UNION, NJ – Newly appointed Mayor Manuel Figueiredo said when he took office earlier this month he has a vision for 2015 and it is all about new beginnings. However, his work might be cut out for him if residents have anything to say about it.
The new mayor touched on many issues during his speech, including the controversial matter of Union Center, which has and continues to be an area of concern for the township and its residents.
Figueiredo pointed out that Union was “the township of second chances and redemption, a place where hard times have forged character throughout history.”
“Proof of this is working to revitalize our center,” said the mayor, pointing out the 22 rental units that were built above retail stores on Morris and Stuyvesant avenues are “an impetus to increase foot traffic within the center.”
Figueiredo also mentioned that the Union theater is being renovated and will reopen under new ownership and feature first-run and independent movies.
“We celebrate the opening of the new theater since it will give our residents and their families a wonderful, quality, local establishment to watch a movie together,” said the mayor.
The mayor also pointed out that the township is not sitting back waiting for new opportunities for the center.
“We continue to aggressively look for creative definitions of the new Union Center with new food and retail experiences, use of high quality rentals, tax credits and alternative liquor license usage unique to the center,” Figueiredo said.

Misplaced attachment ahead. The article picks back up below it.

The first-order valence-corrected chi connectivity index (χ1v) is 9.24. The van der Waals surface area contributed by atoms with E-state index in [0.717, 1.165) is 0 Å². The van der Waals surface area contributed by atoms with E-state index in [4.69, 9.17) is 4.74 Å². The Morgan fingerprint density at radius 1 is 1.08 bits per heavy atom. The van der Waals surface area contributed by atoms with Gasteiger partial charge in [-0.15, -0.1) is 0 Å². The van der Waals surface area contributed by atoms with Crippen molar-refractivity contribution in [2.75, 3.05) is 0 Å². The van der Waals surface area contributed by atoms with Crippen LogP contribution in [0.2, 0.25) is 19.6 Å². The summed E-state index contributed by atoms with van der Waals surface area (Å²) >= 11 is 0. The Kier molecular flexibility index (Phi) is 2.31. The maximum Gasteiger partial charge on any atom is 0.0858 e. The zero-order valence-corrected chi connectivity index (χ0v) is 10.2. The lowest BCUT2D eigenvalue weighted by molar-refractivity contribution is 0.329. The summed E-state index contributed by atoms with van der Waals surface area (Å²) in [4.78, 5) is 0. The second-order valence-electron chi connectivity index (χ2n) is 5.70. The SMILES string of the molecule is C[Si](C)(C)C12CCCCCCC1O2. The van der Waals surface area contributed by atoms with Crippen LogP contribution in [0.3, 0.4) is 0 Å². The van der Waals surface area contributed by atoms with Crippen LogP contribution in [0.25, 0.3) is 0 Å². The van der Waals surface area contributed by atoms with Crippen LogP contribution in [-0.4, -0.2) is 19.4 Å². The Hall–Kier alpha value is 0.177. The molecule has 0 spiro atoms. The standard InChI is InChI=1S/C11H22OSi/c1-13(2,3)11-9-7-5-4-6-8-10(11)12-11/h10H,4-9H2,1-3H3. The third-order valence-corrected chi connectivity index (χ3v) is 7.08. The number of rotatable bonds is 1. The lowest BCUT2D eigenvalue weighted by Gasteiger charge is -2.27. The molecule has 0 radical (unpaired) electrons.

The mayor also said the township is exploring the development of high end rentals on Stowe Street, mirroring the success of the units above Chase bank in the center. Along with the Raritan Valley line adding additional one-seat rides into New York City, he believes these developments will continue to increase foot traffic in the center.
“With these improvements, along with our free daily shuttle and public bus service to the train station, Union Center will become a viable and vibrant entity to our township,” Figueiredo said.
While Figueiredo stressed multiple times that the township had “great momentum and vision,” residents feel the center should be the primary focus of this vision, or things will continue to go downhill.
Resident Christopher Hackett, who previously ran and lost a bid for a seat on the township committee, has and continues to rally for Union to expand a local shuttle. He felt that the shuttle, now used to carry residents to the train station, could be expanded to bring students back and forth to the center so foot traffic is increased.
“That shuttle only goes a few times a day and only extends to a very limited range, not to mention if you talk to Kean students, of which I do almost daily as I have friends there, nobody knows about the shuttle at all,” said Hackett Tuesday on a local Union forum where the issue was discussed.
“The onus is on the township to promote it, given it is a service they provide and we need the revenue from those students in our center. Likewise that is a huge selling point for homes. If you had a shuttle that stopped at your corner to take you to a train station that is now a one-seat ride to NYC, that would factor pretty heavily in a home buying decision,” Hackett added, noting that while the shuttle is for getting residents to the train station, the township should encourage and push students to utilize this transportation.
Resident Al Levitz felt that while shuttling students to the center was an excellent idea, it was more critical for the township to bring larger and name stores and restaurants to the center.